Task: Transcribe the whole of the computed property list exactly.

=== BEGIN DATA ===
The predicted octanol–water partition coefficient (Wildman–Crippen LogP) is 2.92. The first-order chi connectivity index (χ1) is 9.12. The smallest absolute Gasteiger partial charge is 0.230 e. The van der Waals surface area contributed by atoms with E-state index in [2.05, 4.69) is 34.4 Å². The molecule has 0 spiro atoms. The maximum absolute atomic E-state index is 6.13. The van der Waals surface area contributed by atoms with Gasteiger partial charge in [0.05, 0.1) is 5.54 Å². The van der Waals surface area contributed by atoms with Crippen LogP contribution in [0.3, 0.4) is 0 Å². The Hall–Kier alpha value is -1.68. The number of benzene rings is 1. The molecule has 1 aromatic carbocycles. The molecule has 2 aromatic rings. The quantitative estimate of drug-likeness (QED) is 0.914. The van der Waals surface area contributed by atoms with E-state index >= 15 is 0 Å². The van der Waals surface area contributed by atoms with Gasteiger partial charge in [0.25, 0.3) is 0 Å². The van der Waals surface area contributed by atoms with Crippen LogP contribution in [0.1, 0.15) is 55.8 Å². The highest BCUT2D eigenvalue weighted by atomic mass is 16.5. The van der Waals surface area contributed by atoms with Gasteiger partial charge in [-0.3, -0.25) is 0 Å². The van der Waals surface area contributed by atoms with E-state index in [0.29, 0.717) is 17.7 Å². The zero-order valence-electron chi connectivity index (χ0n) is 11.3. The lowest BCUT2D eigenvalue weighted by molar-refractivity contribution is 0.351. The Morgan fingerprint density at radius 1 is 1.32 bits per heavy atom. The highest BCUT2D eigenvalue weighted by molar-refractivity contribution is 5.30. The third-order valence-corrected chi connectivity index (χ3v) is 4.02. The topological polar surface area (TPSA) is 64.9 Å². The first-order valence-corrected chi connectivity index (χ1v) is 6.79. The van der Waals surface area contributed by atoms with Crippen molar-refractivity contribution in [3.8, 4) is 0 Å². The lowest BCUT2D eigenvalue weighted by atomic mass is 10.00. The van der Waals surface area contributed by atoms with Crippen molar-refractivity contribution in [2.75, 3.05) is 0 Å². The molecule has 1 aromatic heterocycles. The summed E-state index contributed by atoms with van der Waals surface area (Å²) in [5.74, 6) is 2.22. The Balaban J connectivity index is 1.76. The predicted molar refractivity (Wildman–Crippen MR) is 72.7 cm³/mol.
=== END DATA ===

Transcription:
The predicted octanol–water partition coefficient (Wildman–Crippen LogP) is 2.92. The first-order chi connectivity index (χ1) is 9.12. The smallest absolute Gasteiger partial charge is 0.230 e. The van der Waals surface area contributed by atoms with E-state index in [2.05, 4.69) is 34.4 Å². The molecule has 0 spiro atoms. The maximum absolute atomic E-state index is 6.13. The van der Waals surface area contributed by atoms with Gasteiger partial charge in [0.05, 0.1) is 5.54 Å². The van der Waals surface area contributed by atoms with Crippen LogP contribution in [0.3, 0.4) is 0 Å². The Hall–Kier alpha value is -1.68. The number of benzene rings is 1. The molecule has 1 aromatic carbocycles. The molecule has 2 aromatic rings. The quantitative estimate of drug-likeness (QED) is 0.914. The van der Waals surface area contributed by atoms with E-state index >= 15 is 0 Å². The van der Waals surface area contributed by atoms with Gasteiger partial charge in [0.25, 0.3) is 0 Å². The van der Waals surface area contributed by atoms with Crippen LogP contribution in [0.1, 0.15) is 55.8 Å². The highest BCUT2D eigenvalue weighted by atomic mass is 16.5. The van der Waals surface area contributed by atoms with Gasteiger partial charge in [-0.3, -0.25) is 0 Å². The van der Waals surface area contributed by atoms with E-state index in [0.29, 0.717) is 17.7 Å². The zero-order valence-electron chi connectivity index (χ0n) is 11.3. The lowest BCUT2D eigenvalue weighted by molar-refractivity contribution is 0.351. The Morgan fingerprint density at radius 1 is 1.32 bits per heavy atom. The highest BCUT2D eigenvalue weighted by molar-refractivity contribution is 5.30. The third-order valence-corrected chi connectivity index (χ3v) is 4.02. The topological polar surface area (TPSA) is 64.9 Å². The first-order valence-corrected chi connectivity index (χ1v) is 6.79. The van der Waals surface area contributed by atoms with Crippen molar-refractivity contribution in [3.8, 4) is 0 Å². The lowest BCUT2D eigenvalue weighted by atomic mass is 10.00. The van der Waals surface area contributed by atoms with Crippen molar-refractivity contribution in [2.75, 3.05) is 0 Å². The molecule has 1 aromatic heterocycles. The summed E-state index contributed by atoms with van der Waals surface area (Å²) in [5.74, 6) is 2.22. The Balaban J connectivity index is 1.76. The predicted molar refractivity (Wildman–Crippen MR) is 72.7 cm³/mol.